By Jeffery Robichaud
I was standing up in front of a class of students comprised mostly of seniors at Park University last Monday for their last class on U.S. Environmental Regulations. One of the questions I asked of them was which environmental law do they believe is the most important and why? Driving home after class I realized I’m not sure I could answer that question easily.
The reality is that it is tough to compare environmental laws, and even tougher to choose amongst those if forced to choose a single one. So I won’t, however the drive home gave me the idea that I might highlight environmental laws and regulations in the context of data and information, particularly of the geospatial kind. Most environmental regulations are better known by their acronyms; RCRA, SDWA, FIFRA, EPCRA, NEPA, etc., so today I bring you the first spoonful of environmental acronym soup.
My choice for the first environmental law was easy, since I briefly mentioned it in a January post. The Endangered Species Act (ESA) was established in 1973 to conserve endangered and threatened species and the ecosystems on which they depend. It is administered primarily by the United States Fish and Wildlife Service (USFWS). You can find out more about the ESA by clicking here. The Environmental Protection Act interacts with the USFWS regarding the ESA routinely, most notably around what is known as consultations (Section 7 of the Act for those that want to look it up).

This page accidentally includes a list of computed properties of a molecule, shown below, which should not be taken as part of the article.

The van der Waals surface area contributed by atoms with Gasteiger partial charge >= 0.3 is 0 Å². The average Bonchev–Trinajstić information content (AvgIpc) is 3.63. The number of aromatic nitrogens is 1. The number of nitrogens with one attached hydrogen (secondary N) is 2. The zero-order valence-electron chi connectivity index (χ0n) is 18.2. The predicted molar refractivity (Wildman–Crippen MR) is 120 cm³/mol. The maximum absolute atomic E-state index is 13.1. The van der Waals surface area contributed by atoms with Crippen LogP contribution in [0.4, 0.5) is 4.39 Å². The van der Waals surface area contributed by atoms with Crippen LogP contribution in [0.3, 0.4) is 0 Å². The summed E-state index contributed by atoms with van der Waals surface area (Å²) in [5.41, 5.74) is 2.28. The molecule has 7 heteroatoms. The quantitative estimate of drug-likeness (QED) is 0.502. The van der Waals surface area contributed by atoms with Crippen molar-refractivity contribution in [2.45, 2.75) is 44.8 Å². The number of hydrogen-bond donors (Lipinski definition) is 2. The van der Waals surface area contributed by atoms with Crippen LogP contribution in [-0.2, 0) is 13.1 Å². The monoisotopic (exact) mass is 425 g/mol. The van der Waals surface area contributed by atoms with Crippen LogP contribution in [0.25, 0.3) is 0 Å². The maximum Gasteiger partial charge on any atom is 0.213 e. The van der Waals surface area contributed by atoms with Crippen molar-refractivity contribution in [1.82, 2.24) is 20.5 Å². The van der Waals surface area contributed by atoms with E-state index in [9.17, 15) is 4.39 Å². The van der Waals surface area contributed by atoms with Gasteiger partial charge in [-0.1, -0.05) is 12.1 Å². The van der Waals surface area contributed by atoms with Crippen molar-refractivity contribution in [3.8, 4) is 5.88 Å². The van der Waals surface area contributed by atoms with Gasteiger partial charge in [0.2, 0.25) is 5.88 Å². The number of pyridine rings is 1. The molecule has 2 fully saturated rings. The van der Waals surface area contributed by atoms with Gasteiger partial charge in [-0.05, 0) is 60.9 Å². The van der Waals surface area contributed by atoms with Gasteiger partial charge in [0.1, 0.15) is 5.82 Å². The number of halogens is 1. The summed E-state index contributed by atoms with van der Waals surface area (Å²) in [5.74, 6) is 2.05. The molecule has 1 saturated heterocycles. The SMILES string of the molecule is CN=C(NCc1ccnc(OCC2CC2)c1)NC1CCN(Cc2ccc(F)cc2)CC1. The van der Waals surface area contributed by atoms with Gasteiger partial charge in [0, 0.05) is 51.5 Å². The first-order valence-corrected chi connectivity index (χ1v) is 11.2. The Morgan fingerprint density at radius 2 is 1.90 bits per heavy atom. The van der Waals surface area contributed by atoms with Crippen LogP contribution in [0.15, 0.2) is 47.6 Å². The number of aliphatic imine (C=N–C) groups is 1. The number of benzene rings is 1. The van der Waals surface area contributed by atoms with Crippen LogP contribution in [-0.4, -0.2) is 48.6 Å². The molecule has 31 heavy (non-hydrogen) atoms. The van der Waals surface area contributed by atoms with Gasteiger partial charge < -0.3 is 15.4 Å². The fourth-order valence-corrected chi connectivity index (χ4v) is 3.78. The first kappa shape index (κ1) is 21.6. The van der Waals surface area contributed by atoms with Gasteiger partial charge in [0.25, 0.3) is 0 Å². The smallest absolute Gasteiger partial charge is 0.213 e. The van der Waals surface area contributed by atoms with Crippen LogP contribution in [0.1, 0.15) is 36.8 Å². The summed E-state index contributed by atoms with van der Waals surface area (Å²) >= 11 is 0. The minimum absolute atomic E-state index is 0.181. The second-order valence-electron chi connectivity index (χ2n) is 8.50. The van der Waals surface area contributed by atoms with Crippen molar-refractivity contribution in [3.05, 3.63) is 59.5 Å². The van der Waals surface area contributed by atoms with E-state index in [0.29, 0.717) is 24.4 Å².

In conducting our work it is important to ensure that our actions are not likely to jeopardize the continued existence of listed species or adversely modify critical habitat. Regarding the latter, the USFWS has helped all of us out with a Critical Habitat Portal, which allows individuals to search for habitat based on a particular species. You can download shapefiles and metadata for use in your own mapping projects or, use their convenient Critical Habitat Mapper to get some quick results (like the locations of Critical Habitat for the Topeka Shiner, a threatened and endangered (T&E) species here in Region 7).
Data on the locations of T&E species is a bit trickier. They can obviously be inferred from the Critical Habitat Mapper and many states maintain information usually at the county-level regarding known and historic ranges of T&E species. However, an organization called Nature Serve can provide more specific information regarding locations depending on the intended uses of the data and the project. They serve as the repository for detailed and reliable locality data (“element occurrences”) from State Conservation departments documenting the precise locations of rare and endangered species and threatened ecological communities. From time to time we need this information at a finer scale to ensure that a specific activity is mindful of the presence of these species.
So there you have it… the ESA with a side of T&E data. I haven’t decided what acronym I want to tackle next, but I’m taking requests. Be sure to tip your GIS specialist (with data of course).
Jeffery Robichaud is a second generation EPA scientist who has worked for the Agency since 1998. He currently serves as Deputy Director of EPA Region 7′s Environmental Services Division. Jeff’s favorite T&E species is the Gray Wolf but he also thinks the Plains Spotted Skunk is pretty darn cute.